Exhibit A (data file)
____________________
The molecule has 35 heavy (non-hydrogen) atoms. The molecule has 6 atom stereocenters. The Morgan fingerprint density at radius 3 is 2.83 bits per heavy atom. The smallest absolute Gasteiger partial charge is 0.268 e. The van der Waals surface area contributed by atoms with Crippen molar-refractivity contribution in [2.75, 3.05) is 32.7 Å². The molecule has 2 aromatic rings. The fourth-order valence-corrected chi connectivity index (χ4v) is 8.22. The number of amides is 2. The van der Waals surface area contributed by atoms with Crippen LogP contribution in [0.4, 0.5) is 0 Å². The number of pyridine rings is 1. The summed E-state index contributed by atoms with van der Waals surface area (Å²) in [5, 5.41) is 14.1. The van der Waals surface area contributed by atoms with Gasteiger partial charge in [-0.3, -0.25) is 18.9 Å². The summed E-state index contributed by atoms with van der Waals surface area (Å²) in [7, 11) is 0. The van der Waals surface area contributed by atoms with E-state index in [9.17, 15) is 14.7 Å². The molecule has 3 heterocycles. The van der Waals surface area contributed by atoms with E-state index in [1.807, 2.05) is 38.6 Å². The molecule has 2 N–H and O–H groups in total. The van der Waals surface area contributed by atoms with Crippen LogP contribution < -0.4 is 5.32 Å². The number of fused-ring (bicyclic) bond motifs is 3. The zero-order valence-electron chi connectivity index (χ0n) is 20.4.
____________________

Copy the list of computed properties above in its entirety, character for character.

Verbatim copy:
The molecule has 35 heavy (non-hydrogen) atoms. The molecule has 6 atom stereocenters. The Morgan fingerprint density at radius 3 is 2.83 bits per heavy atom. The smallest absolute Gasteiger partial charge is 0.268 e. The van der Waals surface area contributed by atoms with Crippen molar-refractivity contribution in [2.75, 3.05) is 32.7 Å². The molecule has 2 aromatic rings. The fourth-order valence-corrected chi connectivity index (χ4v) is 8.22. The number of amides is 2. The van der Waals surface area contributed by atoms with Crippen LogP contribution in [0.4, 0.5) is 0 Å². The number of pyridine rings is 1. The summed E-state index contributed by atoms with van der Waals surface area (Å²) in [5, 5.41) is 14.1. The van der Waals surface area contributed by atoms with Gasteiger partial charge in [-0.3, -0.25) is 18.9 Å². The summed E-state index contributed by atoms with van der Waals surface area (Å²) in [7, 11) is 0. The van der Waals surface area contributed by atoms with E-state index in [9.17, 15) is 14.7 Å². The molecule has 3 heterocycles. The van der Waals surface area contributed by atoms with E-state index in [1.807, 2.05) is 38.6 Å². The molecule has 2 N–H and O–H groups in total. The van der Waals surface area contributed by atoms with Crippen LogP contribution < -0.4 is 5.32 Å². The number of fused-ring (bicyclic) bond motifs is 3. The zero-order valence-electron chi connectivity index (χ0n) is 20.4.